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A central challenge in computational modeling of dynamic biological systems is parameter inference from experimental time course measurements. Here we present an overview of the modeling approaches based on stochastic population dynamic models and their approximations. For an application on the mesoscopic scale, we present a two dimensional continuous-time Bayesian hierarchical diffusion model which has the potential to address the different sources of variability that are relevant to the stochastic modelling of transcriptional and translational processes at the molecular level, namely, intrinsic noise due to the stochastic nature of the birth and deaths processes involved in chemical reactions, extrinsic noise arising from the cell-to-cell variation of kinetic parameters associated with these processes and noise associated with the measurement process. Inference is complicated by the fact that only the protein and rarely other molecular species are observed which is typically entailing problems of parameter identification in dynamical systems.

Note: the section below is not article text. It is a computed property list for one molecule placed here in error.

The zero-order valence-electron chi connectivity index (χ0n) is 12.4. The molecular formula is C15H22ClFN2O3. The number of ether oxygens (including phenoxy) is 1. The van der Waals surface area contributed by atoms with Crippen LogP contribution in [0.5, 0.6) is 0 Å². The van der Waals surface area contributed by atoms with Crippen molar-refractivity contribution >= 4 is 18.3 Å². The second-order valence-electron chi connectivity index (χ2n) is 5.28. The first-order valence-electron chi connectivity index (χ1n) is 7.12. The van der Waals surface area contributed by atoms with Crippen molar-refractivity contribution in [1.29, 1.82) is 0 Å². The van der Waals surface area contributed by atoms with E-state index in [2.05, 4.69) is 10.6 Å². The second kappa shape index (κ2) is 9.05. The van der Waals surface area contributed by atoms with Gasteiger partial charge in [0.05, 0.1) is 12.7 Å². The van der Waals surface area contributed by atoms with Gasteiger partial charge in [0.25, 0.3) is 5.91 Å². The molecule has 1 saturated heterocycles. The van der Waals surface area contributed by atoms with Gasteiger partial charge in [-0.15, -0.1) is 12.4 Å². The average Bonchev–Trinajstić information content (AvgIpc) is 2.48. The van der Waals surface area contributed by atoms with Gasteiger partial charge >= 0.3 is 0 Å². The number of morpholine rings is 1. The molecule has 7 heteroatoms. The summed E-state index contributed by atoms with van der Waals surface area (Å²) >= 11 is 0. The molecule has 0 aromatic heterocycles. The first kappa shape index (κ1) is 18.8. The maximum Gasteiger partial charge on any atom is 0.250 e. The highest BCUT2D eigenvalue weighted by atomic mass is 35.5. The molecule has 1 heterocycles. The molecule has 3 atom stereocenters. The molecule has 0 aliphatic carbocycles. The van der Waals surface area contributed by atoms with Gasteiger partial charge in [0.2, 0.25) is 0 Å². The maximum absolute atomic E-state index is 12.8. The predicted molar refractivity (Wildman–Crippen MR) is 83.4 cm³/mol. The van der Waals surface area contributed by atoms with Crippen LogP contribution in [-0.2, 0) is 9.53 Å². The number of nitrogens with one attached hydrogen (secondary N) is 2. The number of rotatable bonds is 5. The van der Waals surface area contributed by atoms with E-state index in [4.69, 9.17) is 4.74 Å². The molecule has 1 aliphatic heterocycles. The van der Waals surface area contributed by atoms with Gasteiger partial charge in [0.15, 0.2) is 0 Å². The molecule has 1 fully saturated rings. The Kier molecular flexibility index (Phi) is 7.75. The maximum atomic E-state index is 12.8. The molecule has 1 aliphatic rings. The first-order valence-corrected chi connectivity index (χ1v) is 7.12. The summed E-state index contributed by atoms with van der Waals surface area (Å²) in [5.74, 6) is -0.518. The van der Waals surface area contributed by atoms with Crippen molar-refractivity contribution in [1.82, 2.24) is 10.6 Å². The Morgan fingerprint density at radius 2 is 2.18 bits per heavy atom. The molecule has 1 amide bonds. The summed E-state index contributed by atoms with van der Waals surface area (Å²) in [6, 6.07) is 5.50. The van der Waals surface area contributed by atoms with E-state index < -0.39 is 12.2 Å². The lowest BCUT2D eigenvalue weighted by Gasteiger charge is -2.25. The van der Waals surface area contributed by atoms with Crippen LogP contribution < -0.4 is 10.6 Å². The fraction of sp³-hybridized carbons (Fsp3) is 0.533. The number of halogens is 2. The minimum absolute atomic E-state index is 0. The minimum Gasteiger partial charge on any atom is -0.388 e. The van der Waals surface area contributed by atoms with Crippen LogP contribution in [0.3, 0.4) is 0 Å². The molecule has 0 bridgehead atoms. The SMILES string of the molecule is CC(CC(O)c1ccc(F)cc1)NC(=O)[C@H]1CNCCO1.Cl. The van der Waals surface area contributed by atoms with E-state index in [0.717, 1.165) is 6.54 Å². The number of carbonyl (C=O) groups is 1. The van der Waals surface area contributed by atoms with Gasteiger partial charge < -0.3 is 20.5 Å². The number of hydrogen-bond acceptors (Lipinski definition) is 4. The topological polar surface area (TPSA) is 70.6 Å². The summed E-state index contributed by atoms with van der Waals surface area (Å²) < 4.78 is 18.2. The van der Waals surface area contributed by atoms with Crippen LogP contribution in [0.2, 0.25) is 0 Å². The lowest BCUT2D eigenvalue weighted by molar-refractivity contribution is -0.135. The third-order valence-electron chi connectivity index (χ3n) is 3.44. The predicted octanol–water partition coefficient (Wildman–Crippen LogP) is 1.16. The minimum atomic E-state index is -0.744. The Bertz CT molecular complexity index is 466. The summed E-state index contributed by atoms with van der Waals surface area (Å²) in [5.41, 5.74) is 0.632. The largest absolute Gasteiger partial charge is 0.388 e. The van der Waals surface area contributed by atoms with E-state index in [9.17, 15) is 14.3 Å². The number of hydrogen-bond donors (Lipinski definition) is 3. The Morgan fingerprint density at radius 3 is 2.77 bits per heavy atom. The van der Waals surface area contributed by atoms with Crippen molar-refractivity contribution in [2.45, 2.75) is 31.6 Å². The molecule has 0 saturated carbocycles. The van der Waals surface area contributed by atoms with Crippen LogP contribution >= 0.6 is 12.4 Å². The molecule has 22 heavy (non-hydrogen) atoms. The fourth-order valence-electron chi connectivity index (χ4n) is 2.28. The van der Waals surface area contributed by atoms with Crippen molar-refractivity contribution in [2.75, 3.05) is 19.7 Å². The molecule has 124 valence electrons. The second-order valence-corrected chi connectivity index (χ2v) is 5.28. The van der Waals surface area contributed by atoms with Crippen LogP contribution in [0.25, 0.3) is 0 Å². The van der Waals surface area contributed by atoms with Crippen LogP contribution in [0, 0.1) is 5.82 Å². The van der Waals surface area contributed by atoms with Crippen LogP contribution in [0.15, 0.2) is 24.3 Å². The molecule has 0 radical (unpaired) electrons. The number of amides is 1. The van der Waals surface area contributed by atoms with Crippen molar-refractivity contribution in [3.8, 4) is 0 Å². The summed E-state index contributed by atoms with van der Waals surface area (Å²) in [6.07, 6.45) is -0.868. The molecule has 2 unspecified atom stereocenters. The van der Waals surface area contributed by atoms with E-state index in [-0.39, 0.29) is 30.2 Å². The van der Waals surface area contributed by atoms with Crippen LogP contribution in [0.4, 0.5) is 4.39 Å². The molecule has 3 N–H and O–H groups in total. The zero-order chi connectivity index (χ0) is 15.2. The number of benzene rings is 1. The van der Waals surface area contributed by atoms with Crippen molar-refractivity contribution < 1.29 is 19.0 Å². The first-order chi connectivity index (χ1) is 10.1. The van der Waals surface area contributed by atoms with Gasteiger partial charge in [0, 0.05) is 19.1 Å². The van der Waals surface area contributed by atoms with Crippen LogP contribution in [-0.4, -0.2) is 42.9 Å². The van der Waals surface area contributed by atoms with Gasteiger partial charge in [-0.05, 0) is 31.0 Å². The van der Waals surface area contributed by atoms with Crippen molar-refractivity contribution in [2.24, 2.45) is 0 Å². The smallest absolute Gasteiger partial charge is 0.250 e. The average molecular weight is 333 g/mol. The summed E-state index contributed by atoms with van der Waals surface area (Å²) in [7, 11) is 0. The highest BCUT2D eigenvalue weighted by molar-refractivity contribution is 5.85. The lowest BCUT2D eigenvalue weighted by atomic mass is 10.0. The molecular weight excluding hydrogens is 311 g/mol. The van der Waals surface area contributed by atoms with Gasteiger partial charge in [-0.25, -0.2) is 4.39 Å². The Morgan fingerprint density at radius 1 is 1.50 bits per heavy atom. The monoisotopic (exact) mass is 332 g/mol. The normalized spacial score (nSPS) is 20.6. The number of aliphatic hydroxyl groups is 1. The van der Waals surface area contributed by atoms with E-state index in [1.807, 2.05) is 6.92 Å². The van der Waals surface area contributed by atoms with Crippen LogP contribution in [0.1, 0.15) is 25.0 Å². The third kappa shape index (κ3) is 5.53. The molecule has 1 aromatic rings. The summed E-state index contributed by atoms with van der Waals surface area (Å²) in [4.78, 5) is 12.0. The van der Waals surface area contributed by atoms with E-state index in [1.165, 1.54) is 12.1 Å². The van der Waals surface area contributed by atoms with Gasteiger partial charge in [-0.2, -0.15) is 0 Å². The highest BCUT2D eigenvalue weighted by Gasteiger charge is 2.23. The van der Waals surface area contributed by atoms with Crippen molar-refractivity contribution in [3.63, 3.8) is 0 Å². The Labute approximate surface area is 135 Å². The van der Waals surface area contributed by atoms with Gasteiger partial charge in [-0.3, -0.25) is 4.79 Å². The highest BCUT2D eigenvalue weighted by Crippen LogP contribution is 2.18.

For an application on the macroscopic scale, we introduce a mechanistic 'switch' model for encoding a continuous transcriptional profile of genes over time with the aim of identifying the timing properties of mRNA synthesis which is assumed to switch between periods of transcriptional activity and inactivity, each time leading to the transition of a new steady state, while mRNA degradation is an ongoing linear process. The model is rich enough to capture a wide variety of expression behaviours including periodic genes. Finally, I will also give a brief introduction to some recent work on inferring the periodicity of the expression of circadian and other oscillating genes.

Joint work with: Maria Costa, Dan Woodcock, Dafyd Jenkins, David Rand (all Warwick Systems Biology), Michal Komorowski (Imperial College London).